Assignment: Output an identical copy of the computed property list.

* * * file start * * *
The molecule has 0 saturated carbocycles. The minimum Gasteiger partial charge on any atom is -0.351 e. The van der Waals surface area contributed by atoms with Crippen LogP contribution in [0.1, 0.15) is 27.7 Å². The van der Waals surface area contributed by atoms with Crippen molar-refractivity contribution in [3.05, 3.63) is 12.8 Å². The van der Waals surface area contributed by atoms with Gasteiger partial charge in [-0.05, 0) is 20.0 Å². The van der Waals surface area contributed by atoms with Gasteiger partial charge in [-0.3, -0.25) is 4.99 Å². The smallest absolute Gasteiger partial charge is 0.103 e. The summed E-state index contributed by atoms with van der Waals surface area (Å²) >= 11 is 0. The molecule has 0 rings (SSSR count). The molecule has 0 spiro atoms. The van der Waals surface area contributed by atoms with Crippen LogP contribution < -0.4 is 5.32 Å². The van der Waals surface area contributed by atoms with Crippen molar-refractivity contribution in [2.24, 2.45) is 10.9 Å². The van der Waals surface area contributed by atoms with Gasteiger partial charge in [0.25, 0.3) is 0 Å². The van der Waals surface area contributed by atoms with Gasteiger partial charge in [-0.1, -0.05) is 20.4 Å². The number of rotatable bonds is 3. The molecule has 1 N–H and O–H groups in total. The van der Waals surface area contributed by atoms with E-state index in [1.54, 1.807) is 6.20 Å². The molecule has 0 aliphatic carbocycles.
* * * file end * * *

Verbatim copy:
The molecule has 0 saturated carbocycles. The minimum Gasteiger partial charge on any atom is -0.351 e. The van der Waals surface area contributed by atoms with Crippen LogP contribution in [0.1, 0.15) is 27.7 Å². The van der Waals surface area contributed by atoms with Crippen molar-refractivity contribution in [3.05, 3.63) is 12.8 Å². The van der Waals surface area contributed by atoms with Gasteiger partial charge in [-0.05, 0) is 20.0 Å². The van der Waals surface area contributed by atoms with Gasteiger partial charge in [-0.3, -0.25) is 4.99 Å². The smallest absolute Gasteiger partial charge is 0.103 e. The summed E-state index contributed by atoms with van der Waals surface area (Å²) >= 11 is 0. The molecule has 0 rings (SSSR count). The molecule has 0 spiro atoms. The van der Waals surface area contributed by atoms with Crippen LogP contribution < -0.4 is 5.32 Å². The van der Waals surface area contributed by atoms with Crippen molar-refractivity contribution in [2.24, 2.45) is 10.9 Å². The van der Waals surface area contributed by atoms with Gasteiger partial charge in [0.25, 0.3) is 0 Å². The van der Waals surface area contributed by atoms with Gasteiger partial charge in [-0.1, -0.05) is 20.4 Å². The number of rotatable bonds is 3. The molecule has 1 N–H and O–H groups in total. The van der Waals surface area contributed by atoms with E-state index in [1.54, 1.807) is 6.20 Å². The molecule has 0 aliphatic carbocycles.